The "reason" I think is oxygen. If, as Dr Sarno hypothesizes, TMS pain is due to slightly reduced oxygen flow to the extremities, it would be logical to assume that cardio by improving oxygen-rich blood flow would reduce TMS pain.
    Last edited: Jan 26, 2016
    Karen likes this.
  7. 7dani4

    7dani4 Peer Supporter

    Yeah, the book answered so many of the inconsistencies and questions I had with my pain.
    Like apparently you're supposed to avoid hot baths with a herniated disc, but hot baths give me huge relief from pain and I always come out feeling healed for a few hours.
  8. BruceMC

    BruceMC Beloved Grand Eagle

    Why exactly?
  9. 7dani4

    7dani4 Peer Supporter

    I don't know exactly, think it was something to do with inflammation.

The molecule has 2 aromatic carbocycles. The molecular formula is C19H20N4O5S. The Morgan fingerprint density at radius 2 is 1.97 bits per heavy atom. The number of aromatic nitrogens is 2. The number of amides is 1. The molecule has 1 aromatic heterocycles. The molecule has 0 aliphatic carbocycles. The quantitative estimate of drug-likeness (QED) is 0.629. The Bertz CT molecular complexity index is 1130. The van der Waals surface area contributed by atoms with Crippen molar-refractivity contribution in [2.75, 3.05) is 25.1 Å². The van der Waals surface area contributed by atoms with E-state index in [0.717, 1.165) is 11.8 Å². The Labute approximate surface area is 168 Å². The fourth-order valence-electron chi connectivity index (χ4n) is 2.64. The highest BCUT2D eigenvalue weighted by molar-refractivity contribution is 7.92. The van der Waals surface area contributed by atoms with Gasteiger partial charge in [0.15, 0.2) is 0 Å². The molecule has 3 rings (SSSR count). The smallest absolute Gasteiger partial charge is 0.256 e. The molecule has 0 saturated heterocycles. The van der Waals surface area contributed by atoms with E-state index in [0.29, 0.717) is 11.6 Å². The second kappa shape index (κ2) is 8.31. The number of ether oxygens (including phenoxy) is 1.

10. 7dani4

    7dani4 Peer Supporter

    Hey guys, I thought I'd update.

    I went back to the gym today and went all out -- unrestricted lifting. I did squats, bench and deadlifts as heavy as I could (proper form of course), and there was nearly no pain! I got a bit of sciatic pain during squats and a cramp during bench, but it quickly went away when I started reminding myself of TMS and what it is, and how my pain isn't from a injury.

    I feel great! I haven't felt this good in months, possibly years. Beating my 2 month long back problems in just a few days and being able to do my favorite thing again is exhilarating!

    I noticed that over the course of the day, after the gym, I had pains in all different places. Upper back, shoulders, stomach ache, headache... never at the same time though. Every time I reminded myself of TMS the pain stopped and moved to a different area. Now I'm feeling pain in my leg exactly like the "growing pains" I had as a child.

    My chronic upper back pain, which I'd assumed was due to incorrect past deadlift form (I corrected my form a year ago but the pain persisted) is just gone.